November 15, 2019
November 15, 2019
New seasonally adjusted data released today by the Ohio Department of Job and Family Services (ODJFS) show Ohio employers cut 1,000 jobs in October. Monthly job data are always reported as preliminary and subject to revision. This month ODJFS revised September data, which now shows employers added 400 jobs instead of eliminating 1,500.
Longer-term trends are better indicators of Ohio’s economic health and these suggest that Ohio’s economy is slowing down. Overall, Ohio employers have cut jobs in five of the last 10 months. In October, Ohio had 10,300 fewer jobs than it did in January. Over the last 12 months Ohio’s job growth rate is just 0.4% compared to the national average of 1.4%.
“The trade war with China and the GM strike were among the factors dragging down Ohio’s job growth rate,” said Hannah Halbert, project director with Policy Matters Ohio. “The strike ended and a trade deal with China looks a little more likely at the moment, but Ohio’s job weakness extends beyond manufacturing. Ohio policymakers should be working to insulate the state against the next national recession. They should extend unemployment insurance coverage to more low-wage workers, and encourage employers to participate in the state’s workshare program which helps people stay employed during a downturn.”
Employers in production work, which includes manufacturing, construction and mining, eliminated 10,400 jobs in the last 12 months. Much of that was in construction (-8,600). Employers in administrative, support, and waste services eliminated 8,500 jobs, while retail employers cut 5,200 jobs over that time.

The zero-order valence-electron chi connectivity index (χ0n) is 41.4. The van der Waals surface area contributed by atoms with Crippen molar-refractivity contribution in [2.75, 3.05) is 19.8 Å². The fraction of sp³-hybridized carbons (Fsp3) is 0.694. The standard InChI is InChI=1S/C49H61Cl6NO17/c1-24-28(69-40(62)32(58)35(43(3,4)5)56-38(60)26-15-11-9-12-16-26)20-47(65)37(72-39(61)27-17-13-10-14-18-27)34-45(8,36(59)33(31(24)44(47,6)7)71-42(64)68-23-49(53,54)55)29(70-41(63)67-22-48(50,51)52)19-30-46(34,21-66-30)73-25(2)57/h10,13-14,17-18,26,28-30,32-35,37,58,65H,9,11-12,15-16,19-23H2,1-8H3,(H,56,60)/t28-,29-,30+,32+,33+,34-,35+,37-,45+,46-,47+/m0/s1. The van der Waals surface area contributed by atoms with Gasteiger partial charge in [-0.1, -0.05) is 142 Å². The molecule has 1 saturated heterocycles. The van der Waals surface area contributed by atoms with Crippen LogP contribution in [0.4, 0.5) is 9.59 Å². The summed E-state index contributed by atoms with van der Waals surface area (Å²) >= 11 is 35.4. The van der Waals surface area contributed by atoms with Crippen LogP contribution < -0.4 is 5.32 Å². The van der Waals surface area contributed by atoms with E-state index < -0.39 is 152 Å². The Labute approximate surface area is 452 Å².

Ohio employers are hiring, but mostly in the high and low-paying jobs. Companies in the “Professional, Scientific and Technical Services” sector added 12,500 jobs in the last 12 months. Health care and social assistance organizations, which employ both highly paid workers who require years of formal education and very-low paid assistants and aides, have added 13,600 jobs. Firms in food and accommodation services, which tend to employ low-wage workers, added 8,700.
ODJFS data projects that fast food companies will have the most annual job openings in Ohio through 2026 (+31,702/year). The data predicts there will be 12,020 openings for home health aides, which is projected to be the state’s single fastest growing job (+43.7%). Fast food employers pay a typical service worker $9.21 an hour. A typical home health aide earns barely more, $10.33.
“The low rates the state pays for home health aides through Medicaid and an insufficient minimum wage mean these workers are among the most poorly paid. It is no coincidence that women, especially Black women, hold an outsized share of these jobs. Employers should be paying these workers the full value of their work. State policies can ensure they do. That would transform Ohio and ensure there are enough workers to keep up with demand. This is how Ohio can build a new middle class,” said Halbert.
A separate survey of households released today by ODJFS showed the unemployment rate holding at 4.2% and a slight increase in the number of Ohioans working or looking for work (+200). Ohio needs 155,000 people to join the labor market just to return to the pre-recession labor force size.
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